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Technology is the Worst Thing to ever Happen to me

31 December 2016

From HackerNoon:

Everyone says that technology is great. We can do so much more! I can catch up with old friends! I’m alerted immediately to everything that happens so I never miss out! Look at this photo of my best friends sisters cousins dog in Indonesia drinking a milkshake!

My contrarian truth for 2017 is that technology, or at least the current advances to instantaneous always connected communication, has ruined my life. I don’t mean that as some sort of hyperbole, I literally mean it has detrimentally affected the quality of life that I have every day.

It has bred obsession on a scale unimaginable before smartphones. At no time in human history have we been more connected to everyone around but at no point have we been more detached. Meetings and conversations have been replaced by likes and retweets and form the social currency which afford us happiness.

I’m expected to answer email all the time, calls whenever they arrive, friends when they WhatsApp me, colleagues when they LinkedIn me, acquaintances when they tweet me. I’m constantly overwhelmed by the barage of communication I’d become an outcast from if I ignored it.

Only I wouldn’t but we all have fear of missing out.

. . . .

We see all the good parts of people’s lives and none of the bad. It gives us unrealistic expectations of what our own life should be like so we try to compete.

. . . .

Smartphones are a terrible habit and a cancer. We are addicted and they cause as much harm as many illicit substances. In many ways we are even less in the moment when on our phones than we would be if on something. We aren’t even present; if your attention isn’t focused on your reality are you really conscious?

Link to the rest at HackerNoon

One of the benefits PG finds in a Kindle is that he really does only one thing with it. Read. Books.

Yes, he can shop on Amazon, but he finds the Eink shopping experience slow and clumsy so he never buys ebooks or anything else with his Kindle. He’s not certain if there is a browser on his current Kindle because the browser experience on his first Kindle was so bad, he immediately stopped using it.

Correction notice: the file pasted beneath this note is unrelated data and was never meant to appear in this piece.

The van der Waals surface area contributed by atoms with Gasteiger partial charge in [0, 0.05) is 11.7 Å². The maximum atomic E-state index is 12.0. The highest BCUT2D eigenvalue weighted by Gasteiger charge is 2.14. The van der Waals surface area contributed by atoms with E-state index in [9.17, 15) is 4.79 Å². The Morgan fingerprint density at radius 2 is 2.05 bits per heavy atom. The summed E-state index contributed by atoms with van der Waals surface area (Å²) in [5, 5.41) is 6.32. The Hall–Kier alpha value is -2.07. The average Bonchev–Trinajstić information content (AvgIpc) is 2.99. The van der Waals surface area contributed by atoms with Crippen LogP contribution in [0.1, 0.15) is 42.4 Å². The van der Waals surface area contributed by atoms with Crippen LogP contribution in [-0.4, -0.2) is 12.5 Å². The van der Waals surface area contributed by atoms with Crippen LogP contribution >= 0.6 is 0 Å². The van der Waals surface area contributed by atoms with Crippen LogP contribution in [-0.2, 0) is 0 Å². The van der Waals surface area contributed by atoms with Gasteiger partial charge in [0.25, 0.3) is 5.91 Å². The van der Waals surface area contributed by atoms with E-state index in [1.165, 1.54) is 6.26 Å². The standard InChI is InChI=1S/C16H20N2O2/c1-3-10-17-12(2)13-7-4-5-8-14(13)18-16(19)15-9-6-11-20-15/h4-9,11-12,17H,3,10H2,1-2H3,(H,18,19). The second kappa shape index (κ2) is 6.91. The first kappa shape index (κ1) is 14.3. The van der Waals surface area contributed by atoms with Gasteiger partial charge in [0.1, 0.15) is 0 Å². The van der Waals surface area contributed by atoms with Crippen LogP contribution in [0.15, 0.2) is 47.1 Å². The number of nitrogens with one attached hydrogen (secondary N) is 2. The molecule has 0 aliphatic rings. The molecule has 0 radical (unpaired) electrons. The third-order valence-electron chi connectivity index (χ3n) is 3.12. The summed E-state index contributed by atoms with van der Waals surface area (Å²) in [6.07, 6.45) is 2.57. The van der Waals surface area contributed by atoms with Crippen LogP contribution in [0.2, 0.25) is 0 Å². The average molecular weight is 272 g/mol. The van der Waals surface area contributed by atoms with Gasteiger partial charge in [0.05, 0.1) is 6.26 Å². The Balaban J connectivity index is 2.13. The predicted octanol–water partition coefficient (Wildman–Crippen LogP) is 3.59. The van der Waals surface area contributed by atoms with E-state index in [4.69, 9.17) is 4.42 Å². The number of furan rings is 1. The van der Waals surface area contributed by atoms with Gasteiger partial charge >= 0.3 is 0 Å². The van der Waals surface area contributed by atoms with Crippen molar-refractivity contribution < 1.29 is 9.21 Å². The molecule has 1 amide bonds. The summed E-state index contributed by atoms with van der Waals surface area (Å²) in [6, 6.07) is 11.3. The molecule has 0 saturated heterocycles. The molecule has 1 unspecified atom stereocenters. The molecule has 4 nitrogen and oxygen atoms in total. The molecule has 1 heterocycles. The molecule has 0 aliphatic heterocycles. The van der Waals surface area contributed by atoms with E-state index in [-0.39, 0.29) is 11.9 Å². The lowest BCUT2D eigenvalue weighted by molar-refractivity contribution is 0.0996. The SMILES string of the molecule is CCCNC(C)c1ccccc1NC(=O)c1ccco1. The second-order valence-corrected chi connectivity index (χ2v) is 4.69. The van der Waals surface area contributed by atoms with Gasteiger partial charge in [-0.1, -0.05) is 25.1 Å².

PG has a tablet and, for him, it’s not a good tool for reading books. He’ll read short articles on the tablet, check email, websurf, etc., but he much prefers the Kindle for books. He essentially treats it as a non-connected device for 99.999% of the time it’s in his hands. It’s a book and a small bookshelf.

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22 Comments to “Technology is the Worst Thing to ever Happen to me”

  1. Poor guy must not have found the off switch on his phone yet.

    Pagers were the worst thing to ever come around, until I started leaving mine in the car when I went home at night (one of the few jobs I wasn’t paid by the hour and they never ‘repaid’ overtime.)

    Unplug/turn off the phone, disable the Wi-fi and be free for a bit.

  2. A few months ago, I used FB Purity to modify my FaceBook experience. Now, my wall is blank. I only use FB to participate in my groups (which I deeply enjoy).

    At first, it did feel really weird and a bit boring not knowing what was going on. There was an addiction to the adrenaline hit from the constant stream of input.

    Now, my quality of life has gone way up. The things I focus on are by choice rather than by habit. It’s freed up a ton of time and emotional energy which I’m investing in things that really matter to me.

    It really did make a huge difference.

    • I just unfriend people I haven’t seen in a few years and most likely will never see again. Especially if they post anything remotely political.

  3. It’s funny because as a disabled person, Technology is the best thing in my life and I don’t know how I could’ve coped without it.
    When these Neoludite types complain about addiction, it makes me wonder, perhaps uncharitably, whether the fault lies with them, and not the technology they claim to despise.

    • Without FB, I would be an isolated shut-in writer without practically any social life.

      With FB, I’m normal. I choose the experience, the same as I would if I were making appointments to see friends for lunch vs. going out with the gang from the office.

      I dipped into Twitter, and recoiled in horror – can’t do that. So I don’t.

      But online and FB and the things I CHOOSE to participate in make my non-writing time more interesting and refreshing than it would have been otherwise.

      And I’ve ‘met’ wonderful people.

      And readers.

  4. Aaanndd… he’s selling something. Because of course he is.

    Here’s how i’m Detaching

    I’m building Cleeyk; a lifestyle management system alleviating life’s biggest annoyances; wasted time and effort. It removes your need to worry about insurance renewals and monthly subscription services, ensuring you never talk to another call centre or haggle on price again. Your services renew automatically at the most cost efficient price meaning you never have to search or compare.

  5. I do the same thing with my kindle (though I do buy a lot of books through it, with the ‘buy the next in a series’ button, or the ‘other customers who bought this liked this’ lists).

    I find the kindle a little less distracting than physical books, even, which get heavy, and have to be handled more cautiously because they might tear/get wet/fall down/have to be put down somewhere so I can turn pages, etc.

  6. I may browse ebooks on Amazon with my Kindle, but not often. I read on it.